Under a consumer proposal you will receive protection from your creditors as if you were bankrupt but there are many advantages over bankruptcy such as you will be able to keep all of your belongings and property and if you have surplus income it will not increase the cost of your consumer proposal.
A consumer proposal can be a valid bankruptcy alternative to individuals who have total debts that do not exceed $250,000, excluding debts secured by their principal residence.
When you go to see your Licensed Insolvency Trustee (a bankruptcy trustee) you and the trustee will work to put together an offer that the trustee will present to your creditors and give them a chance to vote on whether to accept the consumer proposal or not.
When structuring a proposal agreement your trustee might help you make an offer to pay back your creditors a percentage of the debt you owe, to extend the time to pay the debt, or some combination of both.
A proposal can last for up to 60 months, or you can make an offer of a lump-sum one-time payment.
If your consumer proposal is accepted (almost all proposals are accepted because the main rule of a consumer proposal is that the debtor’s creditors must be better off than if the debtor was to go bankrupt) you will make your agreed upon payments to your LIT who will in turn use that money to pay each of the creditors included in your proposal.
Without declaring bankruptcy you can retain your assets, protect yourself from actions by your unsecured creditors for collection, wage garnishments will stop and you can fix your money problems with a consumer proposal.
For some people debt consolidation may work as an alternative to bankruptcy. When you consolidate your debt you will be consolidating your bills and what you owe into a new loan, or you might consolidate only certain debts into a new loan.
In order to get a debt consolidation loan you must qualify for the new loan from your bank or other lender, which if you are considering bankruptcy, might not be possible if your credit has become too bad. Fortunately, a bankruptcy trustee (Licensed Insolvency Trustee) might be able to help you apply for other types of debt consolidation.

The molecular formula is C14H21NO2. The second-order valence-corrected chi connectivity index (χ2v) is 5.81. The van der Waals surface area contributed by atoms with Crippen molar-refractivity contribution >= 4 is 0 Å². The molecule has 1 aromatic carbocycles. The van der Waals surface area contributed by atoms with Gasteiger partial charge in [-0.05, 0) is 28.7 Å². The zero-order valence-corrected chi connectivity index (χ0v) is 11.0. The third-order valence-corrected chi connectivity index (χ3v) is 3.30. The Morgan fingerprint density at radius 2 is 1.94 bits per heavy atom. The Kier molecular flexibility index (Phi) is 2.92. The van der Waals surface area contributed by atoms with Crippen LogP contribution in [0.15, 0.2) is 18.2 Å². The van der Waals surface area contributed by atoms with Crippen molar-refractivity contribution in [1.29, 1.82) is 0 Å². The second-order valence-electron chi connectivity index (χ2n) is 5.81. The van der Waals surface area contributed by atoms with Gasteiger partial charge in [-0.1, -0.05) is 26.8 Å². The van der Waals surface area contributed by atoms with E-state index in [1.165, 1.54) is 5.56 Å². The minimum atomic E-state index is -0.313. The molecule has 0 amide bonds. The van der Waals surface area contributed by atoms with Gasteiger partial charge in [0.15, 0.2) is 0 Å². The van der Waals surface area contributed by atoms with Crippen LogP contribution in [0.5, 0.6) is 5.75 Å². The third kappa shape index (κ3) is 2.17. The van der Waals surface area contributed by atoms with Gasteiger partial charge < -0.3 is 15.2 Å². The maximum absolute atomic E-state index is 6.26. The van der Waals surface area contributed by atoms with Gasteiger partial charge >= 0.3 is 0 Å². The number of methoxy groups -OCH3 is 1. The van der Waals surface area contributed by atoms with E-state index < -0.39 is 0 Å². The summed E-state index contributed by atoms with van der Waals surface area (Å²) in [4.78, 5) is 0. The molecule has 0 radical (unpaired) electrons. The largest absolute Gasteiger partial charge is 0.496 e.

Debt consolidation loans usually have lower interest, and with only one loan payment to make you do not have to worry about missed payments.
If you have high interest unsecured debt, a consolidation loan can help you get your finances on track.
Alternative to Bankruptcy – Debt Settlement
Paying back a portion of what you owe is sometimes a possibility. A Licensed Insolvency Trustee can help you make a debt settlement with your creditors. Under a debt settlement plan you will offer your creditors a lump sum of money.
Bankruptcy Alternative – Consolidation Order (Available in Alberta and Nova Scotia Only)
Residents of Alberta and Nova Scotia are able to seek a legal proceeding known as a consolidation order or orderly payment of debt in which the court will combine your debt into one and will give you the amount that you are required to pay the court and the schedule in which to make these payments.
In turn, the court will make the payments to your creditors. Debtors struggling with debt can voluntarily seek out a consolidation order.
Alternative to Bankruptcy – Voluntary Deposit Service (Quebec only)
Residents of Quebec can seek a voluntary deposit service to have the court distribute money to your creditors that the debtor deposits to the court each month.
The required deposit payment will depend on your income and the number of dependents you have.
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